Euan McColm Euan McColm

Humza Yousaf and his ridiculous, feigned outrage

Scottish First Minister Humza Yousaf (Getty Images)

Scotland’s First Minister Humza Yousaf is a politician with two settings. If he’s being asked about a difficult issue – the Police Scotland investigation into SNP finances, for example, or his government’s failure to deliver its policies – he does a reasonable approximation of sincerity, all soft voice and sad eyes. You can see the parts moving but, credit to the man, he gives it a go. At all other times, Yousaf is in outrage mode, shuddering with fury at this or that decision of the UK Government.

The First Minister maximises the opportunities for public displays of anger by – in common with all populist nationalists – absolving himself of any duty to be consistent. Something that was perfectly acceptable on a Monday can become an Indyref trigger by Tuesday if the SNP leader thinks there are points to be scored.

Does Humza Yousaf really believe the UK government should impose its own legislation on the matter?

Sometimes this capriciousness renders Yousaf ridiculous.

On Tuesday, the First Minister spoke of his anger at the decision of UK ministers not to include Scottish sub-postmasters in legislation that will pardon those wrongly convicted after being caught up in the Horizon scandal.

‘I am,’ puffed Yousaf, ‘utterly furious by the fact the UK Government have chosen to extend their legislation to every single part of the United Kingdom, except Scotland.’

According to the First Minister, this unfair treatment of Scottish sub-postmasters was ‘completely unacceptable’. In fact, these innocent victims were being used as political pawns and he’d be writing to the Prime Minister about it all.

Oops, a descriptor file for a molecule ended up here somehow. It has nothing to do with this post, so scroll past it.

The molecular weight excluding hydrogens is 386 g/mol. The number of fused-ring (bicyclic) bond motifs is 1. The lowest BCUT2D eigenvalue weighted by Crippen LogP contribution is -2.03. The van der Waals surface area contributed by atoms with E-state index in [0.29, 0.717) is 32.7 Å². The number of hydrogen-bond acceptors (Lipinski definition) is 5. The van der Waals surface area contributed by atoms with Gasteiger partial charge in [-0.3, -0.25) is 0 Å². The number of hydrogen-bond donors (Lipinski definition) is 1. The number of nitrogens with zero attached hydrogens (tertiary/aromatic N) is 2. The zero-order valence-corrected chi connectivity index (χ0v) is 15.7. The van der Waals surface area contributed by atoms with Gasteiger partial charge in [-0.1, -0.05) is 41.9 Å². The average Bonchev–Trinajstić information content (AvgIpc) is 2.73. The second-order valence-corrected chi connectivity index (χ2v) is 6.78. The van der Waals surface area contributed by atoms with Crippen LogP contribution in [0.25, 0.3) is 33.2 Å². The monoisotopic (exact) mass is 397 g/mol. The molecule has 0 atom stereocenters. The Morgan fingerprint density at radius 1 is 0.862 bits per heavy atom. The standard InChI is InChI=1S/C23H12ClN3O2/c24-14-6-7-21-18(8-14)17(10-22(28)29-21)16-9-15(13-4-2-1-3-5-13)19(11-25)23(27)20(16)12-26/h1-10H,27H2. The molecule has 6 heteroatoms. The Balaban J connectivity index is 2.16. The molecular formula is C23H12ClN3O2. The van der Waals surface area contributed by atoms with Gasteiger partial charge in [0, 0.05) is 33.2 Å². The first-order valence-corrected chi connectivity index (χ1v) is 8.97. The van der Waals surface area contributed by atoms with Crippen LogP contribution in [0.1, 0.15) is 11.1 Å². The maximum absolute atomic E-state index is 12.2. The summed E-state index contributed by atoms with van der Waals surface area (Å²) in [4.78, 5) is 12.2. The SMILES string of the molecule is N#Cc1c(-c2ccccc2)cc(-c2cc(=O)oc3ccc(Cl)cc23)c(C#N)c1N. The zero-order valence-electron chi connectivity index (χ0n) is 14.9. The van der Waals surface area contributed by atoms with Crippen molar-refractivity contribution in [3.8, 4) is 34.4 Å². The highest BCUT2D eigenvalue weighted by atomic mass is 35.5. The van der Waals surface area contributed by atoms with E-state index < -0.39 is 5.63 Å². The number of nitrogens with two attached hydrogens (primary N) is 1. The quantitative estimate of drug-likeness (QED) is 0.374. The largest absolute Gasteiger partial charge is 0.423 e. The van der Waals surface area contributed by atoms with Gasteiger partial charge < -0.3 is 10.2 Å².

If anyone was using the victims of the Horizon scandal as pawns, it was Humza Yousaf. His outrage over the UK Government’s legislative plans was entirely concocted.

Scottish sub-postmasters were not prosecuted, as those in other parts of the UK were, by the Post Office. Those wrongfully convicted north of the border were taken to court by the Crown Office and Procurator Fiscal Service. UK Enterprise minister Kevin Hollinrake is entirely correct to say it is more appropriate for Holyrood to legislate on this matter, given Scotland’s separate legal system.

Can you imagine the SNP reaction if he’d taken a different view? If a single Tory minister had even hinted that they thought Westminster should legislate in a devolved area, Humza Yousaf would have been all over the airwaves complaining about a ‘power grab’ and (a current Nat favourite) a ‘full frontal assault on devolution’.

In fact, the Scottish government has its own legislation on these matters on track. Neither Yousaf nor any of his colleagues expected the UK Government to act on their behalf. Long before this week’s calculated outburst, the First Minister had concluded this was a matter for Holyrood.

On 16 January, Scotland’s Lord Advocate Dorothy Bain – principal legal adviser to the Scottish Government – told members of the Scottish parliament that the Scottish Criminal Cases Review Commission had been working since 2020 with sub-postmasters who may have been wrongly convicted in Scotland. Does Humza Yousaf really believe the UK government should steamroller over that work and impose its own legislation on the matter?

Of course he doesn’t. But what the SNP leader believes, and what the SNP leader is willing to say in the name of independence, aren’t always the same thing.